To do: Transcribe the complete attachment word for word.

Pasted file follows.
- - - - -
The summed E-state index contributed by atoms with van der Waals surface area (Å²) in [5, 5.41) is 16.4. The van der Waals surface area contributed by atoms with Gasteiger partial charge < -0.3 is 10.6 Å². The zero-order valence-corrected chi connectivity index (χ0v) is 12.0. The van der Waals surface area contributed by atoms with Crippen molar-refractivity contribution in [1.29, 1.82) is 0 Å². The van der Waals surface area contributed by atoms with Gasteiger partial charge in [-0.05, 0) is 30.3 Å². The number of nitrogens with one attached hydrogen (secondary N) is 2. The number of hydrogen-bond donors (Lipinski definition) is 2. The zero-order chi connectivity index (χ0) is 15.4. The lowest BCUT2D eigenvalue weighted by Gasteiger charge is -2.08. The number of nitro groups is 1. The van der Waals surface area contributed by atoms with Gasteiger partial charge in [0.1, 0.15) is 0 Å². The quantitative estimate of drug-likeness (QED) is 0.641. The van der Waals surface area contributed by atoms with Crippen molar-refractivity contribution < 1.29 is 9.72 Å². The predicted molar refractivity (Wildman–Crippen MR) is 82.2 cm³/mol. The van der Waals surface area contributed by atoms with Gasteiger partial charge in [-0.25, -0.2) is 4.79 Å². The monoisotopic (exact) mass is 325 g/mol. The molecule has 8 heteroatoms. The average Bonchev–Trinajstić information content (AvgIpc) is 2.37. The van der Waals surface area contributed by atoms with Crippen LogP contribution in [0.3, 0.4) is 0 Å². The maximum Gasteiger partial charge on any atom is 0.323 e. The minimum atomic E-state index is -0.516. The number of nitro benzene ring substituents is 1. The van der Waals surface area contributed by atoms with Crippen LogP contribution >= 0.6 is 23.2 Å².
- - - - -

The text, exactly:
The summed E-state index contributed by atoms with van der Waals surface area (Å²) in [5, 5.41) is 16.4. The van der Waals surface area contributed by atoms with Gasteiger partial charge < -0.3 is 10.6 Å². The zero-order valence-corrected chi connectivity index (χ0v) is 12.0. The van der Waals surface area contributed by atoms with Crippen molar-refractivity contribution in [1.29, 1.82) is 0 Å². The van der Waals surface area contributed by atoms with Gasteiger partial charge in [-0.05, 0) is 30.3 Å². The number of nitrogens with one attached hydrogen (secondary N) is 2. The number of hydrogen-bond donors (Lipinski definition) is 2. The zero-order chi connectivity index (χ0) is 15.4. The lowest BCUT2D eigenvalue weighted by Gasteiger charge is -2.08. The number of nitro groups is 1. The van der Waals surface area contributed by atoms with Gasteiger partial charge in [0.1, 0.15) is 0 Å². The quantitative estimate of drug-likeness (QED) is 0.641. The van der Waals surface area contributed by atoms with Crippen molar-refractivity contribution < 1.29 is 9.72 Å². The predicted molar refractivity (Wildman–Crippen MR) is 82.2 cm³/mol. The van der Waals surface area contributed by atoms with Gasteiger partial charge in [-0.25, -0.2) is 4.79 Å². The monoisotopic (exact) mass is 325 g/mol. The molecule has 8 heteroatoms. The average Bonchev–Trinajstić information content (AvgIpc) is 2.37. The van der Waals surface area contributed by atoms with Crippen LogP contribution in [0.3, 0.4) is 0 Å². The maximum Gasteiger partial charge on any atom is 0.323 e. The minimum atomic E-state index is -0.516. The number of nitro benzene ring substituents is 1. The van der Waals surface area contributed by atoms with Crippen LogP contribution >= 0.6 is 23.2 Å².